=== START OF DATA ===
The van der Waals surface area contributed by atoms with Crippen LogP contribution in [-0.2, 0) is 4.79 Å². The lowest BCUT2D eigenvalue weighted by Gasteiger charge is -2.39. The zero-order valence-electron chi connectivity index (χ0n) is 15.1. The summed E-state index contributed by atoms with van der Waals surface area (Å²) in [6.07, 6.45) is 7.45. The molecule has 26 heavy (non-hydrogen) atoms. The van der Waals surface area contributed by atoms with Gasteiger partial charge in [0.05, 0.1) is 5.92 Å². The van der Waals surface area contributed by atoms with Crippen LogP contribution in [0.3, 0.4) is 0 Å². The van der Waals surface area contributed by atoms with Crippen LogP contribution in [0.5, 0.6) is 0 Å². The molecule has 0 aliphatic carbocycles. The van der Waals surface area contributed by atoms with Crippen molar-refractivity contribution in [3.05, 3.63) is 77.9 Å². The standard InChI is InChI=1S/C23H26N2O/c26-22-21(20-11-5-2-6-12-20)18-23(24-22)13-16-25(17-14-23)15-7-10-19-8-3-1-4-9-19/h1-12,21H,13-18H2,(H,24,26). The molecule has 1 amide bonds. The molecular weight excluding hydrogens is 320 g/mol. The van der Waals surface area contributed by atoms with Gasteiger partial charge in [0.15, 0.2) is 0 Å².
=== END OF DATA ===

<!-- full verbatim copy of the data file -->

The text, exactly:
The van der Waals surface area contributed by atoms with Crippen LogP contribution in [-0.2, 0) is 4.79 Å². The lowest BCUT2D eigenvalue weighted by Gasteiger charge is -2.39. The zero-order valence-electron chi connectivity index (χ0n) is 15.1. The summed E-state index contributed by atoms with van der Waals surface area (Å²) in [6.07, 6.45) is 7.45. The molecule has 26 heavy (non-hydrogen) atoms. The van der Waals surface area contributed by atoms with Gasteiger partial charge in [0.05, 0.1) is 5.92 Å². The van der Waals surface area contributed by atoms with Crippen LogP contribution in [0.3, 0.4) is 0 Å². The van der Waals surface area contributed by atoms with Crippen LogP contribution in [0.5, 0.6) is 0 Å². The molecule has 0 aliphatic carbocycles. The van der Waals surface area contributed by atoms with Crippen molar-refractivity contribution in [3.05, 3.63) is 77.9 Å². The standard InChI is InChI=1S/C23H26N2O/c26-22-21(20-11-5-2-6-12-20)18-23(24-22)13-16-25(17-14-23)15-7-10-19-8-3-1-4-9-19/h1-12,21H,13-18H2,(H,24,26). The molecule has 1 amide bonds. The molecular weight excluding hydrogens is 320 g/mol. The van der Waals surface area contributed by atoms with Gasteiger partial charge in [0.15, 0.2) is 0 Å².